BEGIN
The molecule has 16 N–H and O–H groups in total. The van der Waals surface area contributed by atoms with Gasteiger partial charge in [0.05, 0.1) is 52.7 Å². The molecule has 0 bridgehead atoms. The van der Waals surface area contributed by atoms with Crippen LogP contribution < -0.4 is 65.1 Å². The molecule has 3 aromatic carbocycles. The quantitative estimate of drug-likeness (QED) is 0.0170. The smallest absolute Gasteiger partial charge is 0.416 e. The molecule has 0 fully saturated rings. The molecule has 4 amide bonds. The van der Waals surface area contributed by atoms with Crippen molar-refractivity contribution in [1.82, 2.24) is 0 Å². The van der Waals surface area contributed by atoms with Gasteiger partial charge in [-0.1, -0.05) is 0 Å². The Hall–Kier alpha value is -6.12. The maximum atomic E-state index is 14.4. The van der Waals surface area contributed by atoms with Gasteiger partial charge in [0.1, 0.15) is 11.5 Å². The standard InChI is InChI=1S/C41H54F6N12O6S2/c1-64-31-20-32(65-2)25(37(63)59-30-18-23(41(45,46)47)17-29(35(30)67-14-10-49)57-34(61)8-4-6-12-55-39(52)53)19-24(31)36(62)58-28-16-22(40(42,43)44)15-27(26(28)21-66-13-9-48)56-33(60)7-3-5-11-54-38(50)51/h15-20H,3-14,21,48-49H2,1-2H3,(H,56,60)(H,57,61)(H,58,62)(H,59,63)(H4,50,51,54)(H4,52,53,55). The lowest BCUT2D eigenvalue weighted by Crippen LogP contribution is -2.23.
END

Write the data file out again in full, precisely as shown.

The molecule has 16 N–H and O–H groups in total. The van der Waals surface area contributed by atoms with Gasteiger partial charge in [0.05, 0.1) is 52.7 Å². The molecule has 0 bridgehead atoms. The van der Waals surface area contributed by atoms with Crippen LogP contribution < -0.4 is 65.1 Å². The molecule has 3 aromatic carbocycles. The quantitative estimate of drug-likeness (QED) is 0.0170. The smallest absolute Gasteiger partial charge is 0.416 e. The molecule has 0 fully saturated rings. The molecule has 4 amide bonds. The van der Waals surface area contributed by atoms with Crippen molar-refractivity contribution in [1.82, 2.24) is 0 Å². The van der Waals surface area contributed by atoms with Gasteiger partial charge in [-0.1, -0.05) is 0 Å². The Hall–Kier alpha value is -6.12. The maximum atomic E-state index is 14.4. The van der Waals surface area contributed by atoms with Gasteiger partial charge in [0.1, 0.15) is 11.5 Å². The standard InChI is InChI=1S/C41H54F6N12O6S2/c1-64-31-20-32(65-2)25(37(63)59-30-18-23(41(45,46)47)17-29(35(30)67-14-10-49)57-34(61)8-4-6-12-55-39(52)53)19-24(31)36(62)58-28-16-22(40(42,43)44)15-27(26(28)21-66-13-9-48)56-33(60)7-3-5-11-54-38(50)51/h15-20H,3-14,21,48-49H2,1-2H3,(H,56,60)(H,57,61)(H,58,62)(H,59,63)(H4,50,51,54)(H4,52,53,55). The lowest BCUT2D eigenvalue weighted by Crippen LogP contribution is -2.23.